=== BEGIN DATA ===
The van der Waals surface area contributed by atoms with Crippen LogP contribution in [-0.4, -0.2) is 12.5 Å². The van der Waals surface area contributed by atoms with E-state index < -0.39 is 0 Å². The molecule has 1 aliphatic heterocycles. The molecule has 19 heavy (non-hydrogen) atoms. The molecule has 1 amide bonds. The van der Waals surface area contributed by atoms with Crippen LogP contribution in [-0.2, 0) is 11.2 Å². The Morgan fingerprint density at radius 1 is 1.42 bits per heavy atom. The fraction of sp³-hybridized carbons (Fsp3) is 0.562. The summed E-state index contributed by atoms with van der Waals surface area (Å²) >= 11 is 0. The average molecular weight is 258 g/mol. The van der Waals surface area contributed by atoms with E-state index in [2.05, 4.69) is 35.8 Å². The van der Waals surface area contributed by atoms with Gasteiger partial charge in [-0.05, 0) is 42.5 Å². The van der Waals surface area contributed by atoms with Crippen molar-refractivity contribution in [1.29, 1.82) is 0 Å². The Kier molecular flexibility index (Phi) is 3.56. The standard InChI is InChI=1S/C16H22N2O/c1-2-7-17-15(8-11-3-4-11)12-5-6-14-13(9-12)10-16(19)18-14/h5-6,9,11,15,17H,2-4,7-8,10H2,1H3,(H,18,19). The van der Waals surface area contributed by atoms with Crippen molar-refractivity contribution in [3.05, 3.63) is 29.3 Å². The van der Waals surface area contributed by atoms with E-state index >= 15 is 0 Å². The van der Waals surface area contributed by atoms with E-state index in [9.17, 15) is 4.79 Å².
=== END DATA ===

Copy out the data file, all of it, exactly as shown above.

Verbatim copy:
The van der Waals surface area contributed by atoms with Crippen LogP contribution in [-0.4, -0.2) is 12.5 Å². The van der Waals surface area contributed by atoms with E-state index < -0.39 is 0 Å². The molecule has 1 aliphatic heterocycles. The molecule has 19 heavy (non-hydrogen) atoms. The molecule has 1 amide bonds. The van der Waals surface area contributed by atoms with Crippen LogP contribution in [-0.2, 0) is 11.2 Å². The Morgan fingerprint density at radius 1 is 1.42 bits per heavy atom. The fraction of sp³-hybridized carbons (Fsp3) is 0.562. The summed E-state index contributed by atoms with van der Waals surface area (Å²) >= 11 is 0. The average molecular weight is 258 g/mol. The van der Waals surface area contributed by atoms with E-state index in [2.05, 4.69) is 35.8 Å². The van der Waals surface area contributed by atoms with Gasteiger partial charge in [-0.05, 0) is 42.5 Å². The van der Waals surface area contributed by atoms with Crippen molar-refractivity contribution in [1.29, 1.82) is 0 Å². The Kier molecular flexibility index (Phi) is 3.56. The standard InChI is InChI=1S/C16H22N2O/c1-2-7-17-15(8-11-3-4-11)12-5-6-14-13(9-12)10-16(19)18-14/h5-6,9,11,15,17H,2-4,7-8,10H2,1H3,(H,18,19). The van der Waals surface area contributed by atoms with Crippen molar-refractivity contribution in [3.05, 3.63) is 29.3 Å². The van der Waals surface area contributed by atoms with E-state index >= 15 is 0 Å². The van der Waals surface area contributed by atoms with E-state index in [9.17, 15) is 4.79 Å².